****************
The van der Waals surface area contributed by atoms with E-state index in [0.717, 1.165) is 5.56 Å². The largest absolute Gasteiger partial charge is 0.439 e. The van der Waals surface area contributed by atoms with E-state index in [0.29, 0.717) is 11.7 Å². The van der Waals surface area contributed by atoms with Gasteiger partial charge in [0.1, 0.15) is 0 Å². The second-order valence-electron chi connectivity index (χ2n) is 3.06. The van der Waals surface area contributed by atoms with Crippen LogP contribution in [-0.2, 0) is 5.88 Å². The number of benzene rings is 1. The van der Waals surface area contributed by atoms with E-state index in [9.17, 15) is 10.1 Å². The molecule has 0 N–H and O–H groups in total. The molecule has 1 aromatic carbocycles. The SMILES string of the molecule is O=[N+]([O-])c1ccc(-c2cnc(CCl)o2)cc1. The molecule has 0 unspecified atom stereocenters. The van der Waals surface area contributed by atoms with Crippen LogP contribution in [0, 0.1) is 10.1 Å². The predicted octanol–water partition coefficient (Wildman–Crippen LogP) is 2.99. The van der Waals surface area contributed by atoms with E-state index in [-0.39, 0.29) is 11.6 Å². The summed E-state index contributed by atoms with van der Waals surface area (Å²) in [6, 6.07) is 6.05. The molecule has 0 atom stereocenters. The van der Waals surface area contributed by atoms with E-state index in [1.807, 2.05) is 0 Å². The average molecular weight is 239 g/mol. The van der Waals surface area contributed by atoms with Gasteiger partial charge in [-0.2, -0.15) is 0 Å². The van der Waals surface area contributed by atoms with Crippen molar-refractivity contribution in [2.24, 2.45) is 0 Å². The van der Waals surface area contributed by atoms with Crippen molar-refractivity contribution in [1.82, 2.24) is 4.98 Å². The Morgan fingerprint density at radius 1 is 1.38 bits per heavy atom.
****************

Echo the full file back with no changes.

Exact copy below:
The van der Waals surface area contributed by atoms with E-state index in [0.717, 1.165) is 5.56 Å². The largest absolute Gasteiger partial charge is 0.439 e. The van der Waals surface area contributed by atoms with E-state index in [0.29, 0.717) is 11.7 Å². The van der Waals surface area contributed by atoms with Gasteiger partial charge in [0.1, 0.15) is 0 Å². The second-order valence-electron chi connectivity index (χ2n) is 3.06. The van der Waals surface area contributed by atoms with Crippen LogP contribution in [-0.2, 0) is 5.88 Å². The number of benzene rings is 1. The van der Waals surface area contributed by atoms with E-state index in [9.17, 15) is 10.1 Å². The molecule has 0 N–H and O–H groups in total. The molecule has 1 aromatic carbocycles. The SMILES string of the molecule is O=[N+]([O-])c1ccc(-c2cnc(CCl)o2)cc1. The molecule has 0 unspecified atom stereocenters. The van der Waals surface area contributed by atoms with Crippen LogP contribution in [0, 0.1) is 10.1 Å². The predicted octanol–water partition coefficient (Wildman–Crippen LogP) is 2.99. The van der Waals surface area contributed by atoms with E-state index in [-0.39, 0.29) is 11.6 Å². The summed E-state index contributed by atoms with van der Waals surface area (Å²) in [6, 6.07) is 6.05. The molecule has 0 atom stereocenters. The van der Waals surface area contributed by atoms with E-state index in [1.807, 2.05) is 0 Å². The average molecular weight is 239 g/mol. The van der Waals surface area contributed by atoms with Gasteiger partial charge in [-0.2, -0.15) is 0 Å². The van der Waals surface area contributed by atoms with Crippen molar-refractivity contribution in [2.24, 2.45) is 0 Å². The van der Waals surface area contributed by atoms with Crippen molar-refractivity contribution in [1.82, 2.24) is 4.98 Å². The Morgan fingerprint density at radius 1 is 1.38 bits per heavy atom.